Gone baby gone. Mandatory Credit: Rick Osentoski-US PRESSWIRE
Lots to talk about today.
- The most important bit of news is something you've no doubt heard already. Trey Burke has decided to enter the NBA draft after just one season at Michigan. The reports first rushed out of CBS's Jeff Goodman and have since made the rounds to all the media outlets. Nick Baumgartner of AnnArbor.com got ahold of Burke's father, who seemed to say there is still a chance that Trey returns, and then Burke's dad went even farther on twitter.
Trey Burke has not declared for the NBA draft. He is still enrolled at the University of Michigan.— Benji Burke (@Benjib10) April 4, 2012
Apparently Benji Burke's twitter account is real, or else this is an epic troll job by some enterprising Buckeye fan.
So with all of that, what is the story?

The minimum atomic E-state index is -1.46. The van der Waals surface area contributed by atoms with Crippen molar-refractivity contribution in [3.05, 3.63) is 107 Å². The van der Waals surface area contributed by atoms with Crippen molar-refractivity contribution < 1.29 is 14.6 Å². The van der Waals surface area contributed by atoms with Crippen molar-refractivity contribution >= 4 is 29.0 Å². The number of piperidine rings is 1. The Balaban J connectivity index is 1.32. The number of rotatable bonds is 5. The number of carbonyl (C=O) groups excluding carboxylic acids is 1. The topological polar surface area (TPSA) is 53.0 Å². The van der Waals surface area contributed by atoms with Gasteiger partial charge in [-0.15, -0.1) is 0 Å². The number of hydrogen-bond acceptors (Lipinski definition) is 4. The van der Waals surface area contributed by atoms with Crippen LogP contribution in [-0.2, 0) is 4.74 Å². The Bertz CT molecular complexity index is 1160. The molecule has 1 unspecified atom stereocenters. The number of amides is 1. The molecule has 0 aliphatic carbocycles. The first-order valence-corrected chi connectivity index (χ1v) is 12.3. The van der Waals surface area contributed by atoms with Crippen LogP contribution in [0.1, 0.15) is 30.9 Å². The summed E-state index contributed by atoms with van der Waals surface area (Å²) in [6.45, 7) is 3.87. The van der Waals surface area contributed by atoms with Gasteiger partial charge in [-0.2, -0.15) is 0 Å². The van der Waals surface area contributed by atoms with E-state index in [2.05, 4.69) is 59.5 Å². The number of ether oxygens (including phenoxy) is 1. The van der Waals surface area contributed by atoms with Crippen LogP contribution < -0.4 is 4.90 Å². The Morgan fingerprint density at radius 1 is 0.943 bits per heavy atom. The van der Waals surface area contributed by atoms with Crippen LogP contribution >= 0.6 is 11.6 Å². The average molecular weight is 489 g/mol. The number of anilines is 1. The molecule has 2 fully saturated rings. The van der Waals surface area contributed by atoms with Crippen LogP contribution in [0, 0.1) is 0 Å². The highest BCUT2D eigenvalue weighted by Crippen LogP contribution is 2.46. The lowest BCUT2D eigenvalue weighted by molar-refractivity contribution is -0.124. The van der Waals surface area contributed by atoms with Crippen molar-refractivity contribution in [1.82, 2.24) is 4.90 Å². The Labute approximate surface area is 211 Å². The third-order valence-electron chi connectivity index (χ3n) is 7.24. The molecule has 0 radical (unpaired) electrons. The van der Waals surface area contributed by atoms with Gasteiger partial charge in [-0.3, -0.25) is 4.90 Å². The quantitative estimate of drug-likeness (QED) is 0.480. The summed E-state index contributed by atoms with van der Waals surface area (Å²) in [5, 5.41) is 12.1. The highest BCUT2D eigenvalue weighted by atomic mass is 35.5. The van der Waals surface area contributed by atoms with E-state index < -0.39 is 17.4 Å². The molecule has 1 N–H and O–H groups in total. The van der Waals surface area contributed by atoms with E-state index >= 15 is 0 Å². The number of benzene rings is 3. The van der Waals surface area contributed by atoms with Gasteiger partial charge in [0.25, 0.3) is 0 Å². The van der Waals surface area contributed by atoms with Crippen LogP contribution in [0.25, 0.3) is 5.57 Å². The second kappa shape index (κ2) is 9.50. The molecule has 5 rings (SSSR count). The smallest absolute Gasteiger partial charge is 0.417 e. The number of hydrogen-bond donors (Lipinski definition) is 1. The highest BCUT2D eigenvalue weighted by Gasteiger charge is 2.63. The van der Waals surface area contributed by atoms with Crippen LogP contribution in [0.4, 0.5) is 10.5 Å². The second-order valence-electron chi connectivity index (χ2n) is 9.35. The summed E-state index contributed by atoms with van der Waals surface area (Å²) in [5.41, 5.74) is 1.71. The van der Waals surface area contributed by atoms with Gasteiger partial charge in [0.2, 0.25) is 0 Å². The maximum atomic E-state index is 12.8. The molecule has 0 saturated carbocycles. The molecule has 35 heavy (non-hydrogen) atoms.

Burke is gone. Face it, the writing has been on the wall for this one for quite some time. Burke from the very beginning has taken this process much more seriously than just a kid trying to figure out his draft stock. That he is still enrolled is merely a technicality. There is a chance, but let's not get too crazy.
As for options, Burke's departure leaves Michigan between a rock and a hard place. Point guard Derrick Walton won't be joining the team until 2013, and the PG depth chart this year reads: Eso Akunne, some shooting guard playing wildly out of position, freshman, DOOM!!!!!!
One of those freshman could be point guard Spike Albrecht, who the staff has had an eye on recently. Albrecht will be visiting today, and if all goes well he will choose Michigan over Appalachian State (no, I'm not kidding, it is down to Michigan and Appalachian State. This could be rage inducing). There is still room for Amedeo Della Valle as well.